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Pentagon: Saddam is a Prisoner of War

Pentagon: Saddam is a Prisoner of War

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WASHINGTON (AP) -- Saddam Hussein has been a prisoner of war since his capture last month, the Pentagon says, and the designation will not keep the deposed Iraqi president from standing trial before an Iraqi tribunal.

Whether Saddam is a prisoner of war could be key to how he is treated in captivity and eventually put on trial. The Geneva Conventions on treatment of prisoners of war forbid any kind of coercion in POW interrogations, for example.

The United States says Saddam's government killed at least 300,000 Iraqis, including an estimated 5,000 members of the Kurdish minority in a poison gas attack in 1988. U.S. officials have said they plan to turn Saddam over to an Iraqi court for trial.

But the Geneva agreements say POWs can be tried for crimes against humanity only by an international tribunal or the occupying power, which in Iraq is the United States.

In Baghdad, Iraq's capital, some members of the U.S.-appointed Iraqi Governing Council expressed dismay and surprise at the POW decision by Pentagon lawyers, announced Friday.

"I am surprised by this decision," said council member Dara Nor al-Din, a former appeals court judge. "We still consider Saddam a criminal, and he will be tried on this basis. This new move will be discussed thoroughly in the Governing Council."

Another council member, Mahmoud Othman, said, "I think it is a bad decision, and the Americans have no right to make such decisions because it is the Iraqi people alone who can decide. The Iraqi people want Saddam to be tried for his crimes in accordance with the Iraqi law."

A spokesman for the Coalition Provisional Authority, Dan Senor, told reporters in Baghdad that despite the Pentagon announcement, Saddam's "ultimate designation will be determined down the road."

"President Bush has said that the pursuit of justice regarding Saddam Hussein should have an Iraqi leadership role, ... a substantial leadership role by the Iraqi people itself."

Ian Piper, a spokesman for the Geneva-based International Committee of the Red Cross, said handing Saddam over to the Iraqis for trial wouldn't necessarily conflict with the 1949 Geneva Conventions, as long as he is granted due process.

As Iraq's occupier, the United States has authority to determine how Saddam is to be tried, Piper told The Associated Press on Saturday.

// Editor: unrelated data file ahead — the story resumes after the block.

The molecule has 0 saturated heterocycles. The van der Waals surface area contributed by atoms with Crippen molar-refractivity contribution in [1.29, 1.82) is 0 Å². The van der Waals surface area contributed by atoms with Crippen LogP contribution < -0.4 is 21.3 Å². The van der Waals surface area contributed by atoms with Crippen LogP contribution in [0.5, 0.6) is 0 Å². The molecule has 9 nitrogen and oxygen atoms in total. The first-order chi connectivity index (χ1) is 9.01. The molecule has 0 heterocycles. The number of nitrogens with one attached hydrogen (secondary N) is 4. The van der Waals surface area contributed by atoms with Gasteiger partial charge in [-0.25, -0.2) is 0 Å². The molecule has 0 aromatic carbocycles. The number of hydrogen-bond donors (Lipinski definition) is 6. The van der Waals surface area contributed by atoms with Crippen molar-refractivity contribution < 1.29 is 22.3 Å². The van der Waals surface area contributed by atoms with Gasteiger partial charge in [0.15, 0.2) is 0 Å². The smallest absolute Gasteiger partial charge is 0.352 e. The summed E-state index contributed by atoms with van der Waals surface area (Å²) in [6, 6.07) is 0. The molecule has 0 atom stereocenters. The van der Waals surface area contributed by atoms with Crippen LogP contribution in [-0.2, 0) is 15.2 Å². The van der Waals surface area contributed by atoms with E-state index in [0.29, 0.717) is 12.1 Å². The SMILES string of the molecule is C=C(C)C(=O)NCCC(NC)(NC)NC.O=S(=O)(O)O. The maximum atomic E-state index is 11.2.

In addition to the other protections, POW status also would entitle Saddam to meet with representatives from the ICRC, Piper said. He said the Red Cross has requested but not been granted a visit with the former Iraqi leader. Some human rights groups have complained that other top former Iraqi officials in U.S. custody have not been given access to Red Cross representatives.

Secretary of State Colin Powell said Friday: "We are certainly treating everybody in our custody in accordance with basic rights and expectations of international agreements that we have."

About Saddam's trial, he said, "We believe the credibility of the new Iraqi government will be measured by how they handle this horrible dictator." He said the Iraqis will have international observers at the trial.

Saddam is being held at an undisclosed location and interrogated by the Central Intelligence Agency. Iraqi officials say he is being held in the Baghdad area.

In London, a senior British official said Saddam has given no useful information to his interrogators. The official, who briefed journalists on condition of anonymity, said U.S. authorities were taking their time questioning Saddam in the hope that he might eventually open up.

The general counsel office in the Pentagon, the Defense Department's top civilian lawyers, has determined that Saddam is a prisoner of war because of his status as former commander in chief of Iraq's military, spokesman Maj. Michael Shavers said Friday. The lawyers determined that no formal declaration of Saddam's status was needed, he said.

Some Iraqis in Baghdad were disappointed by the decision to grant Saddam prisoner of war status, fearing it was a move to deny Iraqi courts the chance to try him for crimes against the Iraqi people.

Many suspect that the United States secretly used Saddam to promote U.S. interests in the Middle East, especially during the 1980s when the West armed Iraq to help fight Iran during the Iran-Iraq war.

"Saddam has special importance for the Americans as he gave them the master key of the Middle East," Jamal al-Bayati, a house painter, said. "He should be a war criminal rather than a prisoner of war."

Ibrahim al-Basri, a physician, said he believed POW status was part of "a bargain between Saddam and the United States."

"He handed them Iraq," al-Basri said. "If the Americans wanted to clone an agent to serve them, they wouldn't find a better one than Saddam."

(Copyright 2004 by The Associated Press. All Rights Reserved.)

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